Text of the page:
Tuesday, March 6, 2012

Book Review -- Immortal Bird

Immortal Bird: A Family Memoir

My enjoyment rating: (Mr. Weber's story 1 star; Damon's story 5 stars) = 3 of 5 stars
Book Source:  Library copy
Genre:  Memoir

Is it even possible to be critical about a book that details the death of one’s son without sounding callous? I’m going to try…

Damon Weber was born with a congenital heart defect – the number one leading birth defect in all children – a single ventricle that required two surgeries immediately after his birth. For the next 13 years, Damon and his family lived a fairly normal life, free of heart complications. But that would soon change when Damon develops a rare, life threatening disease directly related to his initial heart repair. After years of treatments, medications, and failed procedures, Damon and his family are faced with the only option left – a heart transplant. What transpires after his transplant is truly tragic and a parent’s worst nightmare.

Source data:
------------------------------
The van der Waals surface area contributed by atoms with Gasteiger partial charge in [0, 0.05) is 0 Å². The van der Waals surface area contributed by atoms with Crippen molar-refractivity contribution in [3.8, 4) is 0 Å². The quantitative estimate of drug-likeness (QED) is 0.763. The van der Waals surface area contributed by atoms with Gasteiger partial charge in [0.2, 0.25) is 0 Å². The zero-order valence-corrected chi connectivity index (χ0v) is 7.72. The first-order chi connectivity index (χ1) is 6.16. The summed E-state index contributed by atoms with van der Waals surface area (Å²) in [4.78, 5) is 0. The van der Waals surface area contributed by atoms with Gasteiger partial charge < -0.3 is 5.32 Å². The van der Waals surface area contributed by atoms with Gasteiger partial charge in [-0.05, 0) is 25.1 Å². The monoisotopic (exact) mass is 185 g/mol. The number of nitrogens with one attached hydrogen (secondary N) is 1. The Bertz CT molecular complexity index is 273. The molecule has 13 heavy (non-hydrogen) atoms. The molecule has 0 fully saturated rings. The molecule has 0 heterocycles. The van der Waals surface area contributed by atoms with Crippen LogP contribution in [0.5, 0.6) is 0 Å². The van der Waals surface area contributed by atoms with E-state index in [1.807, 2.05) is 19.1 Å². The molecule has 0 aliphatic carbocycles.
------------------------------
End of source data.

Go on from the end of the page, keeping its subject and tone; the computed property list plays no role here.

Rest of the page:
Doron Weber has written an angry, caustic, and powerful account of the life and death of his son, Damon.

Although Mr. Weber’s takes us on an amazing, but painful journey through the final years of Damon’s life and treats us to a Damon who is talented, witty, brilliant, and tireless, I’m not sure if this was Damon’s memoir or Mr. Weber’s?

It is loaded with references to Mr. Weber’s education, experience, connections, colleagues – and an arrogance that is nearly suffocating. While an advocate for his very ill son, Mr. Weber believes his own intellect and knowledge and his access to the elite echelon of achievers in each sector of society will best the doctors who are treating his son. In reality, Mr. Weber was trying to use his contacts to play God.

But in the final pages, even with Mr. Weber’s haughty attitude, it’s ultimately a father’s (and mother’s) love that permeates the story about Damon and his fight to survive and his tragic death.

As a side note: My connection to this book is personal – my youngest son was also born with a congenital heart defect – and although his issues are different than Damon’s, the anguish I felt at the end of this book rocked my soul.

1 comment:

Julie said...

I also couldn't really get past the way this story was told; as a parent, I really wanted to connect with Mr. Weber's struggle as well as Damon's, but the author made me dislike him in this telling. I did have a lot of trepidation knowing how it would end, but the emotional connection (which I think is necessary in this type of memoir) was lacking.